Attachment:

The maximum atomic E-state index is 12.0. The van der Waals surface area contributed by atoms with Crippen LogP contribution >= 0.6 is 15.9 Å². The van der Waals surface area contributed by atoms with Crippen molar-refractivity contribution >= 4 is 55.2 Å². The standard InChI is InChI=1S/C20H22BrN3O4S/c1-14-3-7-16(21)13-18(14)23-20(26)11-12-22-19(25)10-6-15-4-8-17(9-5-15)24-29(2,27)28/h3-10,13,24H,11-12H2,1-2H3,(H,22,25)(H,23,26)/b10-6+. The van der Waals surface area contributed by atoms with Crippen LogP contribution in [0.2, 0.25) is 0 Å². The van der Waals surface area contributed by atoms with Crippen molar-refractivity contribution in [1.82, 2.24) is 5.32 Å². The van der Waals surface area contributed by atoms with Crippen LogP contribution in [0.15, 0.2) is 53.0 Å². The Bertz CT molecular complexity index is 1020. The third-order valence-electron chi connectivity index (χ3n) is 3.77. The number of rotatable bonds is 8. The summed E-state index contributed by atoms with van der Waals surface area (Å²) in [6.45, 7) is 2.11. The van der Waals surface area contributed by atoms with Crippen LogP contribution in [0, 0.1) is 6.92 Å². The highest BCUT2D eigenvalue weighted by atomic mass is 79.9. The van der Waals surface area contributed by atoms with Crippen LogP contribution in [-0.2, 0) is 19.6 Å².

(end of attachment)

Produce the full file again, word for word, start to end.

The maximum atomic E-state index is 12.0. The van der Waals surface area contributed by atoms with Crippen LogP contribution >= 0.6 is 15.9 Å². The van der Waals surface area contributed by atoms with Crippen molar-refractivity contribution >= 4 is 55.2 Å². The standard InChI is InChI=1S/C20H22BrN3O4S/c1-14-3-7-16(21)13-18(14)23-20(26)11-12-22-19(25)10-6-15-4-8-17(9-5-15)24-29(2,27)28/h3-10,13,24H,11-12H2,1-2H3,(H,22,25)(H,23,26)/b10-6+. The van der Waals surface area contributed by atoms with Crippen LogP contribution in [0.2, 0.25) is 0 Å². The van der Waals surface area contributed by atoms with Crippen molar-refractivity contribution in [1.82, 2.24) is 5.32 Å². The van der Waals surface area contributed by atoms with Crippen LogP contribution in [0.15, 0.2) is 53.0 Å². The Bertz CT molecular complexity index is 1020. The third-order valence-electron chi connectivity index (χ3n) is 3.77. The number of rotatable bonds is 8. The summed E-state index contributed by atoms with van der Waals surface area (Å²) in [6.45, 7) is 2.11. The van der Waals surface area contributed by atoms with Crippen LogP contribution in [0, 0.1) is 6.92 Å². The highest BCUT2D eigenvalue weighted by atomic mass is 79.9. The van der Waals surface area contributed by atoms with Crippen LogP contribution in [-0.2, 0) is 19.6 Å².